First it would be good to examine other players with similar historical trajectories as Nadal. The first that immediately comes to mind is Bjorn Borg. They both won the French Open when they were teenagers and both have 11 Grand Slam titles. Like Nadal, Borg played a dominating, defensive game wherein he ground his opponents into the ground. Moreover, Borg played with an unusual style for his era. He used a two handed backhand and a heavy (for the time) topspin forehand, both rare in the era of serve and volley. His calm and collected on-court temperament earned him the nickname Ice-Borg. He also excelled on clay and grass, winning six French Opens and five times at Wimbledon.
While many players are known for their tics, like Novak Djokovic’s constant ball bounce pre-serve, Roger Federer’s constant head flicks or Maria Sharapova who takes a bounce step and then fixes her hair before every serve, Nadal and Borg rank among the game’s most idiosyncratic. Borg allegedly would not play unless he was at exactly 160 pounds. He would also stay at the same hotel at the French Open and refuse to practice at the Roland Garros facility. Nadal meanwhile always arranges his drink bottles with the labels facing in the same direction, he sprints to his baseline after the coin toss and he always, always seems to be picking at his butt between points.
But the place where the two diverge is that Borg retired in 1983 at the age of 26. The biggest reason for his retirement that he cited was that he had become tired of playing on tour. In other words, he burned out. The importance of his retirement was as great as his rise was, and as bright as his light burned, it was extinguished quickly, the victim of an inability to live up to his own high expectations.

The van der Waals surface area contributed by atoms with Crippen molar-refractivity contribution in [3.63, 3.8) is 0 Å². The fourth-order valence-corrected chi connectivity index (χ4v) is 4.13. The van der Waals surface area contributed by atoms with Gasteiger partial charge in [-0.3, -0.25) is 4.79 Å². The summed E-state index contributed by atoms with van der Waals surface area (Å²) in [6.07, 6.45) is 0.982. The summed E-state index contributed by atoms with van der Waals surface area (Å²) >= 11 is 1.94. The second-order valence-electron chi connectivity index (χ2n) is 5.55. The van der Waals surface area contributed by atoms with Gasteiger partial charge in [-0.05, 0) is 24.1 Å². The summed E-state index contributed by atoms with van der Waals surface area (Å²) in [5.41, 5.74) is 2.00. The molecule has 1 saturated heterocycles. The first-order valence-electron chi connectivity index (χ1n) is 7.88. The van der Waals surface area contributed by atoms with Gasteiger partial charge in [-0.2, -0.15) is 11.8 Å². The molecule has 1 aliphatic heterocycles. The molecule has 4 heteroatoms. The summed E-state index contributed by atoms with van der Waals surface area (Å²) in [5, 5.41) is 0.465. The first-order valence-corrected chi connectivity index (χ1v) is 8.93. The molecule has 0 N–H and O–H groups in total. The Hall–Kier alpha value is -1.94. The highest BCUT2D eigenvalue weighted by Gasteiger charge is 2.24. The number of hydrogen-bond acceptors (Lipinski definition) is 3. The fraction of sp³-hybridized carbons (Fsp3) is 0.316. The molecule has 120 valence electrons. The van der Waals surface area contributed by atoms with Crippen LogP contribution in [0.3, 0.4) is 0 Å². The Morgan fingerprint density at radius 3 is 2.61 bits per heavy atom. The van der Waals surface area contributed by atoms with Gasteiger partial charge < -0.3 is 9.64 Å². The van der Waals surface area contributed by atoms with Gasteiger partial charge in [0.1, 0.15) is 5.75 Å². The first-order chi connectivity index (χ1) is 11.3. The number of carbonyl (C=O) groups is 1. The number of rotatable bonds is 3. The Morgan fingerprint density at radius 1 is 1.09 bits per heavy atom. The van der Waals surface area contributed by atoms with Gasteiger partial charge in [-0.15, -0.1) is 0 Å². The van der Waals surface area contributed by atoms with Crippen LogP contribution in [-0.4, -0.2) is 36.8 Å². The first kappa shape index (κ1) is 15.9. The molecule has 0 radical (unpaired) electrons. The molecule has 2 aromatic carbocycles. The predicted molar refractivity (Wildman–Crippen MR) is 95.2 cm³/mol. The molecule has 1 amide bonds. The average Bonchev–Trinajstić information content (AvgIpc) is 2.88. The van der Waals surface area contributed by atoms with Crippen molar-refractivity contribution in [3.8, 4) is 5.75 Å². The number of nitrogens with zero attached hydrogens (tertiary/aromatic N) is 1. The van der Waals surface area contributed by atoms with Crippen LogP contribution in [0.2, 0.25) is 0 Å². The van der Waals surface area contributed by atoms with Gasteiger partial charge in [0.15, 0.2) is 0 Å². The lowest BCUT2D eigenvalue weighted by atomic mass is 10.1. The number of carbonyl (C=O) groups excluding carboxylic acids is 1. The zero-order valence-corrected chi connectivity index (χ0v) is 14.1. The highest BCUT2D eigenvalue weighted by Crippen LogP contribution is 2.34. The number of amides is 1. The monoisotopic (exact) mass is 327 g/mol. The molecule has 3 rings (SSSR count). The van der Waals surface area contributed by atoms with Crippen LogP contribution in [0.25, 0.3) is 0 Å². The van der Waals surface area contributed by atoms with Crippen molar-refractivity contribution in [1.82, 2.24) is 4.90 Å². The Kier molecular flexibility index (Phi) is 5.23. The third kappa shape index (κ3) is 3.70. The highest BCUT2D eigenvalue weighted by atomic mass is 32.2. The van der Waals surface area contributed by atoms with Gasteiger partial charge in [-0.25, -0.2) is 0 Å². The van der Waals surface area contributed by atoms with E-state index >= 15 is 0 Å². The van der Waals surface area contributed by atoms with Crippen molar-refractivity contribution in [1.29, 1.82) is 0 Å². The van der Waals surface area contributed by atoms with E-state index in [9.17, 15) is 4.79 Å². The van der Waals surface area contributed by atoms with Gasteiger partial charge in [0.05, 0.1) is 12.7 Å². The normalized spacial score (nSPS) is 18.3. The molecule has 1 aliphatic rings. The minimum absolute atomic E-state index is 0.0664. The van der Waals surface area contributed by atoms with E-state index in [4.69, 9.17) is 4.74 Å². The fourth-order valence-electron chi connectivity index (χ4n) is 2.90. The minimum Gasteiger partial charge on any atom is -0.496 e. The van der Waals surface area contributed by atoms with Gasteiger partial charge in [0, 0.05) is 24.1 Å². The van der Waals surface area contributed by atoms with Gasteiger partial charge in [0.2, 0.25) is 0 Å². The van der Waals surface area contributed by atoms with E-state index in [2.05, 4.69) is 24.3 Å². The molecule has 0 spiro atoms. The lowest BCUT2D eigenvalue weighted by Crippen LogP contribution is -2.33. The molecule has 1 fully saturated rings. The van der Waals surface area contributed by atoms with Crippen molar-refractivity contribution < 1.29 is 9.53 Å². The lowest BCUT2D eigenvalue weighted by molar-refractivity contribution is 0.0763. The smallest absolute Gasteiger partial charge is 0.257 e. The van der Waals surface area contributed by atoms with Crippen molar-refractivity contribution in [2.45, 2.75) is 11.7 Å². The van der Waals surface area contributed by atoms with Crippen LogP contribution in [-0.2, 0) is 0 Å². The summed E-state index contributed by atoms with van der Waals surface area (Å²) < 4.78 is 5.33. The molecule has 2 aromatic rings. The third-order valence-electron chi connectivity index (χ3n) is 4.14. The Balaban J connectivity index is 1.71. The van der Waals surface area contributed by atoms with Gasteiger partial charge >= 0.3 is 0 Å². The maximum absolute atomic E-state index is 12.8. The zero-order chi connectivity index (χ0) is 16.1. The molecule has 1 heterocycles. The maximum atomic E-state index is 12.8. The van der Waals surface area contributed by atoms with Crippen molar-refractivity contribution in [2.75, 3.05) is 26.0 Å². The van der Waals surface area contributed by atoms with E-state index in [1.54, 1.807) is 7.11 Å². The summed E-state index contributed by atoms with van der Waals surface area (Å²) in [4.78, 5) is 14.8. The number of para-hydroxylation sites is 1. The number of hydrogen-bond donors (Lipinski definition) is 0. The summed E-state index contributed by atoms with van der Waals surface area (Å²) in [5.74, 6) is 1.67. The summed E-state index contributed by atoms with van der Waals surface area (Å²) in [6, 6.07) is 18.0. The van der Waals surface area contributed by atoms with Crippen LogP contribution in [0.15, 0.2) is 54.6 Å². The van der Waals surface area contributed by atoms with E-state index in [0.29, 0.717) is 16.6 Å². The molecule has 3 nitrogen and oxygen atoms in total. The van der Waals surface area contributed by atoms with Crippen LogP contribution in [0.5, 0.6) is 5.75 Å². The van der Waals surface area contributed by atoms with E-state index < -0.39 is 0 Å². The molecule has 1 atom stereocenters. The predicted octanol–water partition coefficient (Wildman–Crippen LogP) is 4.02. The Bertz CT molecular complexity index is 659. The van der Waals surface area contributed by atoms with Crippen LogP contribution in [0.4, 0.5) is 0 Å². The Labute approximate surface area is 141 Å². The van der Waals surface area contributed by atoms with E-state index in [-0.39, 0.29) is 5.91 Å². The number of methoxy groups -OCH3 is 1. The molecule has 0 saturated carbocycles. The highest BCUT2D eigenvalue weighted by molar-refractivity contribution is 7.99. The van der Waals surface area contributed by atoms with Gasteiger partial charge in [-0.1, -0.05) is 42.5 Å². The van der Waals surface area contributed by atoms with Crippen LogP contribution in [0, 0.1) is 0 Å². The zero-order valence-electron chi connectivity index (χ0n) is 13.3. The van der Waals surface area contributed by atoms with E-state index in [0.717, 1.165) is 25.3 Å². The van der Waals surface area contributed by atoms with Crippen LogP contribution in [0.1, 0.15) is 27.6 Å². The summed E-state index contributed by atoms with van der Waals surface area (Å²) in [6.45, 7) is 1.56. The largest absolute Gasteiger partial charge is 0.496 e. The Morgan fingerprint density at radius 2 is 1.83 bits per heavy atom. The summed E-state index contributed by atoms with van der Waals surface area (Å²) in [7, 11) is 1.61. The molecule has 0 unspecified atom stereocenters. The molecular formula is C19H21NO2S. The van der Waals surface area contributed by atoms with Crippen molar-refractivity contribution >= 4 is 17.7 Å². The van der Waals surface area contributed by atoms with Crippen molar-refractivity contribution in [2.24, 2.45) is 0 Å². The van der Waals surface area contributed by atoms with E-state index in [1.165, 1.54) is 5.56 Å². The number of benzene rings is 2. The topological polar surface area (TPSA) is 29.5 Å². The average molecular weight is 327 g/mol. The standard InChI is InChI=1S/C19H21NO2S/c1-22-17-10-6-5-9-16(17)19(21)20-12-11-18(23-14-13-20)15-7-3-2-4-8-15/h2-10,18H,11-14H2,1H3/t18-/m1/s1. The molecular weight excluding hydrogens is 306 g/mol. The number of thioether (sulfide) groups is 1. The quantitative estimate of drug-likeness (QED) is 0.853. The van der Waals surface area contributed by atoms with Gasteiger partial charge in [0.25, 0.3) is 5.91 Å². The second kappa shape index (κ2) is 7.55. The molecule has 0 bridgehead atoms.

Nadal is also 26, and mentally shows few signs of burnout. However his physical troubles might cut short his career in a similar fashion to Borg’s. No one expects Nadal to retire any time soon, but his injuries might slow his career to the point where he isn’t the player he was, and force him to reconsider his career. He has also stated that he wants to be able to play football with his children in the future, which indicates that he is concerned with the condition of his body not only for the duration of his professional Tennis career.
Moreover, assuming that he does come back healthy, he has to contend with players like Novak Djokovic and Andy Murray, both who have games that match up well against him and have regularly beaten him in recent years. Historically, tall players with physical games and strong two-handed backhands have given Nadal trouble. His forehand, for all its strength requires a bit of a backswing and is stronger returning higher balls. A flat, skidding groundstroke is the hardest ball for Nadal’s style and the top ten is filled with players such as Jo-Wilfred Tsonga, Thomas Berdych, Juan Martin Del Potro, Murray and Djokovic. To make matters worse, in his back to back-to-back Grand Slam wind over Nadal, Djokovic essentially wrote a blueprint on how to beat Nadal. He bludgeoned Nadal’s forehand, forcing errors or short returns which he could stop up to and hit for winners. If other players can replicate this, Nadal will be in serious trouble.
It’s hard to see Nadal not winning at least a couple more Grand Slams. Still, it might be worthwhile to expect that a player with as herculean a stature as Rafael Nadal might be as subject, if not more-so, to the rigors of the body.